“Star Trek Beyond” The Space Fast & the Space Furious
July 25, 2016 Leave a comment
Thirteenth time’s nearly the charm for the long-running film series, which needed to make up for the ground lost by JJ Abrams’ 2013 superfluous Wrath of Khan remake. This time around the Powers That Be went with a different style of director — Justin Lin, mastermind behind four Fast and the Furious entries, including the one where nearly all the heroes teamed up and became the AAA Avengers with their very own Fast and Furious Cinematic Speedway. Lin knows a little about diving into established universes, and a lot about spectacularly timed whiz-bang action sequences. I assumed sight unseen that Star Trek Beyond would therefore have some of the best starship battle sequences in all of Trekdom (or at least it had better), but would he be capable of the kind of cerebral depth that the old-time fans demand from their Enterprise crew?
Short version for the unfamiliar: Now on Year Three of their five-year mission, Our Heroes head toward a distress call that goes horribly awry when their beloved ship is besieged by an alien armada of fast ‘n’ furious flyers, like a school of kamikaze piranha with spiked-steel nosecones capable of shredding other ships into ribbons. Their leader, a big ball of anger named Krall (The Wire‘s Idris Elba, buried under too much makeup), has a mad-on for Starfleet and plans for a MacGuffin that will give him the power of space genocide. Their initial skirmish leaves the crew stranded and separated on a strange planet where their keys to saving the day are a flashy new friend (see above photo) and a mystery the Federation had all but forgotten.
Hey, look, it’s that one actor!: Kirk, Spock, McCoy, Uhura, Sulu, Chekov, Scotty, and Scotty’s li’l buddy Keenser (Deep Roy) are all back. New Starfleet personnel manning the Yorktown base include Shohreh Aghdashloo (24, X-Men: The Last Stand), and JJ Abrams’ buddy Greg Grunberg, fresh off his role as an X-Wing pilot in Star Wars: The Force Awakens. In the category of actors I missed on my first viewing, Community‘s Danny Pudi is apparently some alien guy, and Shea Whigham (Marvel’s Agent Carter) has a brief voiceover role in the first scene as another angry alien leader who has no time for human shenanigans.
Meaning or EXPLOSIONS? In the early quiet scenes, much is pondered about living beyond the legacies left for us. Just as the movie seeks to leave its own footprint in the Trek universe instead of reusing the work of previous storytellers, Kirk (Chris Pine, sounding more mature than ever) is likewise trying to figure out life and purpose beyond “be like my dad”. His good friend Spock, whose relationship status with Uhura is in a state of flux, receives the news that OG Spock, the legendary Leonard Nimoy, has passed away. Spock (Zachary Quinto, doubling down on his half-human side) is well aware he and Future Spock are technically two different Spocks, but he wonders if remaining Kirk’s head sidekick is really the best way to honor his alt-timeline self’s memory, or the best way to grow up to be just like him, or maybe a thing to avoid so as not to cross the streams, or what.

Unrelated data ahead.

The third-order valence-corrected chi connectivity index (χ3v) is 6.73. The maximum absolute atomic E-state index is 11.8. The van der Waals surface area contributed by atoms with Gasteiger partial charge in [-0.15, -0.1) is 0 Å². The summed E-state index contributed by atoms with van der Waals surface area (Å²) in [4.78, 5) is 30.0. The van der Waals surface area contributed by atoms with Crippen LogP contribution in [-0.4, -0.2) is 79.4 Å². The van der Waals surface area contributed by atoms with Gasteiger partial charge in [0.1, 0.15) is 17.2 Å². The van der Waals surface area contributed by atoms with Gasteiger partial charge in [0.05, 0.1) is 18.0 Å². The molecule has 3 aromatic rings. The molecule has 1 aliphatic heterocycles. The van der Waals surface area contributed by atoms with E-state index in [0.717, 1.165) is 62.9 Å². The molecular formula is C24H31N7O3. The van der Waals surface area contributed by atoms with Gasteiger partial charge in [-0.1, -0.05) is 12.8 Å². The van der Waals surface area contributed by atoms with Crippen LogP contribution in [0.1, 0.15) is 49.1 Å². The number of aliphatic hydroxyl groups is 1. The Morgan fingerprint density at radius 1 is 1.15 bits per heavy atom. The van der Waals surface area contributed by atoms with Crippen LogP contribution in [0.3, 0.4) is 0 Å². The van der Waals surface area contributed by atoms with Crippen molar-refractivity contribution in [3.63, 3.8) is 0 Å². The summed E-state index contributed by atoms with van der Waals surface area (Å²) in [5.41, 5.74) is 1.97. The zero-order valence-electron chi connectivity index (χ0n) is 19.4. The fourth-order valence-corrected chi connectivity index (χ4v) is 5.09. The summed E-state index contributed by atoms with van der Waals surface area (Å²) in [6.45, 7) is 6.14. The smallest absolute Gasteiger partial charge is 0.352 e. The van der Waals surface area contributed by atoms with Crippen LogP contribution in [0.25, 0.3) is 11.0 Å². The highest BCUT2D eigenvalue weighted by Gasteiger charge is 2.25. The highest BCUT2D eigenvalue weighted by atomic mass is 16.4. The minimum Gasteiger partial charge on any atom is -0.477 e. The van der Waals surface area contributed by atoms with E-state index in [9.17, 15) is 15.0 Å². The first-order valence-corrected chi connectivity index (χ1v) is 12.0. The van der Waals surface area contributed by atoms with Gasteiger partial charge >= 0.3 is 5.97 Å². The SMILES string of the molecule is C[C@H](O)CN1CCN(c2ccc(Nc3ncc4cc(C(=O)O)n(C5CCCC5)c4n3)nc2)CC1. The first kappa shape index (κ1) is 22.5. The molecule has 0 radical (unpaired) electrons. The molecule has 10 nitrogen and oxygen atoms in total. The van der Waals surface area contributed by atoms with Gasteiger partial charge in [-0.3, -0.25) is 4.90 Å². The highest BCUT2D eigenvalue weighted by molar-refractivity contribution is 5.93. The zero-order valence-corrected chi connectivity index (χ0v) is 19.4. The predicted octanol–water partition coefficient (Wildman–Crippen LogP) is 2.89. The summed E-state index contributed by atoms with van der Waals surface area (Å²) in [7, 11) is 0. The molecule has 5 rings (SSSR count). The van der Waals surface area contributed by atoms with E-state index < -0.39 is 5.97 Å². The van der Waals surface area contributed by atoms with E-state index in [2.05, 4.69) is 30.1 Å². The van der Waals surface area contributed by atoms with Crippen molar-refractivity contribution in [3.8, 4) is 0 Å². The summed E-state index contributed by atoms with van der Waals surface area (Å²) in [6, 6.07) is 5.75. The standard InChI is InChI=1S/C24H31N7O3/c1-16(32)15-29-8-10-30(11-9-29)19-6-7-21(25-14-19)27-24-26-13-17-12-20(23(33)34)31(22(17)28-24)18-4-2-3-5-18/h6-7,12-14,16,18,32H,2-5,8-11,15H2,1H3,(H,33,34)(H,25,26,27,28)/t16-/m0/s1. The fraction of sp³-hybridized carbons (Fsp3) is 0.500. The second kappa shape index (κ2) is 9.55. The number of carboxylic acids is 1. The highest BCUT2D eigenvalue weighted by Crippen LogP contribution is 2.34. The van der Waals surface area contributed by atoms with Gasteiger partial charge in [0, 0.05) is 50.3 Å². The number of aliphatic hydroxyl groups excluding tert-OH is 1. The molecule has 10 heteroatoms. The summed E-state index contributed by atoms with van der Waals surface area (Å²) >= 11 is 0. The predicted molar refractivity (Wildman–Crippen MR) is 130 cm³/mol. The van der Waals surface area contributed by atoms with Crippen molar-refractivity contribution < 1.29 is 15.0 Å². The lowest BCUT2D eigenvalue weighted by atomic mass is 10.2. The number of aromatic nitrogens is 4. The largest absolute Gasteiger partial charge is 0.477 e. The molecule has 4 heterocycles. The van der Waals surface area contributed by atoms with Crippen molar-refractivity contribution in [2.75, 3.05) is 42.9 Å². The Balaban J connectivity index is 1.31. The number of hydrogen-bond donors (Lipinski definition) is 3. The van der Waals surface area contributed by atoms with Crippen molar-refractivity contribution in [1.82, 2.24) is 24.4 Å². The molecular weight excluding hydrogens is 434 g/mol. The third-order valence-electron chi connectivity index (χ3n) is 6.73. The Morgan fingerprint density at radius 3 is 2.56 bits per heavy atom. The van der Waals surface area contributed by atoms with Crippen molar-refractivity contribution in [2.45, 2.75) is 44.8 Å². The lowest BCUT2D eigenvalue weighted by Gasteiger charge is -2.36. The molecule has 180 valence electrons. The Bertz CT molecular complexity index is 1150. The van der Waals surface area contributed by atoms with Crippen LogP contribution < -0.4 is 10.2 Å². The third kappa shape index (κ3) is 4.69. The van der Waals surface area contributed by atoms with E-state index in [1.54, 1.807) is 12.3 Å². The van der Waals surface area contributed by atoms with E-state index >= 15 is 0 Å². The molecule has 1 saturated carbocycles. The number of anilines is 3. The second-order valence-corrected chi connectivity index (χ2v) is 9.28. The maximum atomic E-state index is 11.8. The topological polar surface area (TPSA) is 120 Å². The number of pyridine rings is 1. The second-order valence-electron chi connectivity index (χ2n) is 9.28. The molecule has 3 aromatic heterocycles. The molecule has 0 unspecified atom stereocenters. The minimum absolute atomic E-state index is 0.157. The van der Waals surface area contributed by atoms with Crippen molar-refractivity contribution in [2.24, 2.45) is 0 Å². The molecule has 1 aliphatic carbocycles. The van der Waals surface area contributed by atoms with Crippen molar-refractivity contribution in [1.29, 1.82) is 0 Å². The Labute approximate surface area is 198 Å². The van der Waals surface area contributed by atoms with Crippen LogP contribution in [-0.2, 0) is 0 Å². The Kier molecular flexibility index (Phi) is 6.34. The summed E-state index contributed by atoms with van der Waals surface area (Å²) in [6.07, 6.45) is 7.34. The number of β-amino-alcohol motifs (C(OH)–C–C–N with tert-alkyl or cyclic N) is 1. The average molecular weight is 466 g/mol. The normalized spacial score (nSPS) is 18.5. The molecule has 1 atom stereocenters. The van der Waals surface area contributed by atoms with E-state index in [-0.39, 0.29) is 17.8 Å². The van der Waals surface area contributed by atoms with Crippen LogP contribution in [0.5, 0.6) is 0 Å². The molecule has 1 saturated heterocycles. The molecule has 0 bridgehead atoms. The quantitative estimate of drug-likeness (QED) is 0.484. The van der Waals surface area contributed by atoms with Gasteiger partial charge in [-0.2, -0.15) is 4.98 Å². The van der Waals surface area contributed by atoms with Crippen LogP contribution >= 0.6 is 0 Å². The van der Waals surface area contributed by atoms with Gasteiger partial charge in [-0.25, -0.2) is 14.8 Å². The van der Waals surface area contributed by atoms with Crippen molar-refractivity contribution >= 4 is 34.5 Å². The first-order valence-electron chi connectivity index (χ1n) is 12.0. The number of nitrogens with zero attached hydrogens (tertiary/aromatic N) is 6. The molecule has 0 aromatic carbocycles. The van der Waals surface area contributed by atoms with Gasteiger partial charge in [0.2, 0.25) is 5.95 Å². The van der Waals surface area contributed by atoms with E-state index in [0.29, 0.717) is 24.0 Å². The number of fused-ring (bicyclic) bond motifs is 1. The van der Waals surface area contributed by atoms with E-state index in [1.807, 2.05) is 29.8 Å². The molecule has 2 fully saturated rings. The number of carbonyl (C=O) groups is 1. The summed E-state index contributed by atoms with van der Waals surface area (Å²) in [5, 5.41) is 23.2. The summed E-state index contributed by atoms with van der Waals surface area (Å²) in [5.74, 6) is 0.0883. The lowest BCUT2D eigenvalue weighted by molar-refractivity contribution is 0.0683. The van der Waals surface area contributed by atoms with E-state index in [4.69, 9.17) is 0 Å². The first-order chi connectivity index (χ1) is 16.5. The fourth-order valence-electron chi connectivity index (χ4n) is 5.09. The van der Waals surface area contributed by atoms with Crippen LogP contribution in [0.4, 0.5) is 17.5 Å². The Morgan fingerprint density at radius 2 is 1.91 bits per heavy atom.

In the other corner, Krall’s deeply entrenched military background makes him those one of men-of-war who forget that peace is usually the long-term objective in any given conflict. War is a harsh and often terrible thing, but in many cases the point is negotiating coexistence, not brutal annihilation and certainly not infinite murdering. It’s not entirely an inapplicable lesson for today’s political climate, where some leaders forget Earth functions better when countries can work with each other than when they’re plotting each other’s extinction.
Other characters take turns learning lessons about overcoming fears, trusting in leadership, and three cheers for teamwork, especially when that team who’s working it is the crew of the Enterprise.
The audience in turn has to find it in themselves to stay strong whenever the late Anton Yelchin is onscreen. Chekov and Kirk end up travel buddies for a time, giving them a chance to bond and to put the young navigator’s science skills to use for, retroactively and tragically, one last wild ride. They try not to skimp on his screen time, and one brief moment near the end was intentionally edited for maximum lump-in-throat effect for those who pay close attention.
Nitpicking? As viewers can surmise from the trailers, yes, the Enterprise is pretty much blown up AGAIN. The pride of Starfleet has a much sadder demolition track record in the movies than it ever did in any of the long-running TV shows. In the film’s defense, that’s the crux of the first act. The ship doesn’t fade quietly or quickly, and its remains are the stage for numerous scenes long after you’d expect the whole of it to be reduced to one mountainous lump of metallic powder. But still: again?
If you’ve seen the trailers, you’re already aware there’s somehow a motorcycle in this. I’m a big fan of old-fashioned practical stunt shows and willing to grant them leeway on the flimsiest of excuses, but a couple of moments in which biker-Kirk is blatantly all-CG was my biggest disappointment and defeated the purpose of writing Evil Knievel thrills into Trek in the first place.